by Zalman Shoval
The U.S.'s increased oil independence and more cordial stance on Iran are major factors in a shift in its long alliance with Saudi Arabia.
The long-standing alliance between the U.S. and Saudi Arabia is not breaking down, but the relations between the two are not as wonderful as they once were. More and more reports have been presenting Saudi Arabia in an unflattering light recently, and have been raising questions about the possible justification for or benefit of the U.S. continuing its special relationship with the sheikhdom.
The change has taken place on the world political map. The U.S. has moved its foreign policy and defense focus from the Middle East to the Far East, while at the same time its traditional allies in the region are growing more concerned over the U.S. moving closer to Iran, particularly after the nuclear agreement. Another important factor in the cooling is oil. For years, the formula was simple: Arab oil to America and American defense for the Saudi kingdom and its subjects. That formula is still in place and neither side has any interest in gnawing away at it, for both economic and diplomatic reasons.
But if in the not-so-distant past the U.S. was dependent on Arab oil, things turned around as a result of the oil shale revolution that in recent years has made the U.S. not only its own oil supplier, but also a potential oil exporter, and that will have ramifications on policy and strategy, including the turn to the Far East and the more cordial relations with Iran. However, the Saudis have found a way to return economic fire by maintaining a high rate of oil production, thereby causing its price to drop drastically, making U.S. production from oil shale not worthwhile financially. One possible outcome: American dependence on Saudi oil could increase, forcing Washington to reassess the resulting strategic implications. Another side effect: hurting the Russian economy, and, more importantly to Riyadh, dealing a serious blow to Iran's chances of economic recovery after sanctions are removed.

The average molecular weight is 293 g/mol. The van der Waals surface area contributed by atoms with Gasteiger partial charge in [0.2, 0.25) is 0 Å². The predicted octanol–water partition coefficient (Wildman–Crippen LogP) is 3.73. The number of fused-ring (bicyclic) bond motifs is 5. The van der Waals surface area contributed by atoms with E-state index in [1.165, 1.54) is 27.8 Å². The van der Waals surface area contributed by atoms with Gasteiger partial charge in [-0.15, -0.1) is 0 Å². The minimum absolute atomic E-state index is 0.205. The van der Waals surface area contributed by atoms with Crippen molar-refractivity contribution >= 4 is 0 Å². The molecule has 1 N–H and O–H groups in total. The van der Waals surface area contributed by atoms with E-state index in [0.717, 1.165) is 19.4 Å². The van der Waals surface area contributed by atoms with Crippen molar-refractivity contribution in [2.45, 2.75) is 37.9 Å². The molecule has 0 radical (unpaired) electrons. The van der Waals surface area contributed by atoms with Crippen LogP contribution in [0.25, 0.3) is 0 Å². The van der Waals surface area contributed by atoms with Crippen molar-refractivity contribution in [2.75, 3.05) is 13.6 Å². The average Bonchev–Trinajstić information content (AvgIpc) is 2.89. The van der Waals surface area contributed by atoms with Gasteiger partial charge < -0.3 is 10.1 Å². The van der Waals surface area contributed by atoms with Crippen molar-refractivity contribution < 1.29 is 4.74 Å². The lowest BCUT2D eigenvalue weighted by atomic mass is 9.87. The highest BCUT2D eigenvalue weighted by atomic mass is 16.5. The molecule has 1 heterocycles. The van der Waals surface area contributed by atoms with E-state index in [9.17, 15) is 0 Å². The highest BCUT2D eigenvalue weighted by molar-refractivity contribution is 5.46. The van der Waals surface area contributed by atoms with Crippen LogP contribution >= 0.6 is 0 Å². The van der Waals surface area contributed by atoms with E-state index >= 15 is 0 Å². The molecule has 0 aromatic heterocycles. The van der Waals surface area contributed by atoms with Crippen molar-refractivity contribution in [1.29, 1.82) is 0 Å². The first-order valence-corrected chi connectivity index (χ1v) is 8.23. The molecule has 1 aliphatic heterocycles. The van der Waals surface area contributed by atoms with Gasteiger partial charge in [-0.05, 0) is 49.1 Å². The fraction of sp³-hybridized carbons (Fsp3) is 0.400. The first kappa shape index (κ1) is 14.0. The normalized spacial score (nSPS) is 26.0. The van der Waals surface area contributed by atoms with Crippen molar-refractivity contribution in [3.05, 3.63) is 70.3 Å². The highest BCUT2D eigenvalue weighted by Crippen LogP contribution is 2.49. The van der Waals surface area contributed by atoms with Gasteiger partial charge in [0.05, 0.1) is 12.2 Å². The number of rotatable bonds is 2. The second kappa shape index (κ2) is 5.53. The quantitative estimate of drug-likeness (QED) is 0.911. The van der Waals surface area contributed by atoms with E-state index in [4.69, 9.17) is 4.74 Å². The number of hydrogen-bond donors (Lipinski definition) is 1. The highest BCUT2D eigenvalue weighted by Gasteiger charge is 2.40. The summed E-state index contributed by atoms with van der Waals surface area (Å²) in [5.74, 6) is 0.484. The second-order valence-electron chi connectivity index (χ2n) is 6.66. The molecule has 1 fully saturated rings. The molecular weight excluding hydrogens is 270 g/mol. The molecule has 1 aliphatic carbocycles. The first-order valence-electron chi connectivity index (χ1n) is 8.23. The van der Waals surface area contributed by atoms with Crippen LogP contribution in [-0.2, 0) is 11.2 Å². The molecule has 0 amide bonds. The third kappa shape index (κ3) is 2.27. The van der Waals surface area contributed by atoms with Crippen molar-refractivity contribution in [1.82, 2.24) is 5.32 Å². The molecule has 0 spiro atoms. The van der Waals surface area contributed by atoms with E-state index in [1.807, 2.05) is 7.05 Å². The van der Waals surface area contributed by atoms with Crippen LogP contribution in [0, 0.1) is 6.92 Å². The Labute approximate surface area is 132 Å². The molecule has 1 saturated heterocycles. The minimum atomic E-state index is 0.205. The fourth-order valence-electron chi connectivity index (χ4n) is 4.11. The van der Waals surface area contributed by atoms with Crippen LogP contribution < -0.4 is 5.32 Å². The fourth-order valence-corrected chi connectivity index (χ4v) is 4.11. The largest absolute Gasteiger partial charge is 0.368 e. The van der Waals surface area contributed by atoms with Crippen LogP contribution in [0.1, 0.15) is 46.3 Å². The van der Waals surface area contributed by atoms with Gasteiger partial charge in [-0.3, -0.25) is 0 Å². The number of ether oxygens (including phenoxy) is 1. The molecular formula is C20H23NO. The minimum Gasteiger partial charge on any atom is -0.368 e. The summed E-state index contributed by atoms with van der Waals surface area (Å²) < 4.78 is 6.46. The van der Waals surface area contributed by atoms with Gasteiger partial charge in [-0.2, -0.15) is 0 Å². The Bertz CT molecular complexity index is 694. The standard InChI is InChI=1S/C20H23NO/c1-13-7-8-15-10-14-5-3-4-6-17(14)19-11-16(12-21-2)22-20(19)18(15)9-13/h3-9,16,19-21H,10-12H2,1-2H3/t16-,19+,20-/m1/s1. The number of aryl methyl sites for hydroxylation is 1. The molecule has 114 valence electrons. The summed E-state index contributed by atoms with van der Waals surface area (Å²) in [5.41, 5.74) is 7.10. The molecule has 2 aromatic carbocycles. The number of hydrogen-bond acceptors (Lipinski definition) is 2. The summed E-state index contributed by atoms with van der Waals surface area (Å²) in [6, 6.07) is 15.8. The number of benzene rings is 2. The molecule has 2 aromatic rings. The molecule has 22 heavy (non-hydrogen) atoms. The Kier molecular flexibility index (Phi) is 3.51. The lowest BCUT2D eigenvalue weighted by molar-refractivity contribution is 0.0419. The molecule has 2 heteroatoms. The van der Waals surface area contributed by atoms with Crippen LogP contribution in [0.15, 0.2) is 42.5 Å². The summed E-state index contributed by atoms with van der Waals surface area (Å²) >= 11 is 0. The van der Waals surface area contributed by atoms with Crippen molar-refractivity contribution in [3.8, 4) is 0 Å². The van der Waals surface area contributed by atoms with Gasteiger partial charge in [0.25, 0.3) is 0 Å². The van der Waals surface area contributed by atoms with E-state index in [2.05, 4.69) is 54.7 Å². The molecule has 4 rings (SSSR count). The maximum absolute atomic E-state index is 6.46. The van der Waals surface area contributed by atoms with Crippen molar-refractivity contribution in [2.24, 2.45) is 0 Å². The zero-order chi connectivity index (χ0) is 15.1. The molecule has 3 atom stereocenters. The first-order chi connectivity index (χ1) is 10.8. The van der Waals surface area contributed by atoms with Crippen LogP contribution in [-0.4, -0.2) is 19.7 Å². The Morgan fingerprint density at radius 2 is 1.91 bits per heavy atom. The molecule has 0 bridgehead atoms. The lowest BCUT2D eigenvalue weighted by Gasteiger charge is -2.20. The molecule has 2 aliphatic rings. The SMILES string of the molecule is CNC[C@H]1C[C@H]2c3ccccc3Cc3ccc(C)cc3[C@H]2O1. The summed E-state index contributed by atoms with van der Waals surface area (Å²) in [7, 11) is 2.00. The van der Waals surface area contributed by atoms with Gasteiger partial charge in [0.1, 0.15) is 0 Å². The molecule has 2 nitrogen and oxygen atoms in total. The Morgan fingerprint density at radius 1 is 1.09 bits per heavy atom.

Israel is a central player in none of this, but it's also not looking on from the sidelines. Its relations with the U.S. have a different character than those of the U.S.-Saudi alliance, but there are common denominators between the policy positions of Jerusalem and Riyadh, especially when it comes to Iran. While we cannot expect Israel and Saudi Arabia to form official ties, due to Saudi Arabia's extreme fundamentalist character, pragmatic ties on specific matters are certainly possible, which justifies Jerusalem's conducting diplomatic activity with Riyadh. The Palestinian issue is not a top priority for Saudi Arabia, but the Saudis cannot ignore it.
However, we should remember that even the late King Abdulaziz ibn Saud, despite his anti-Semitic positions and his public and private statements against Jews in Israel, recommended that the Arab leadership in Israel work cautiously and made it clear that he would not join any war but a symbolic one against Israel -- and that's what he did.
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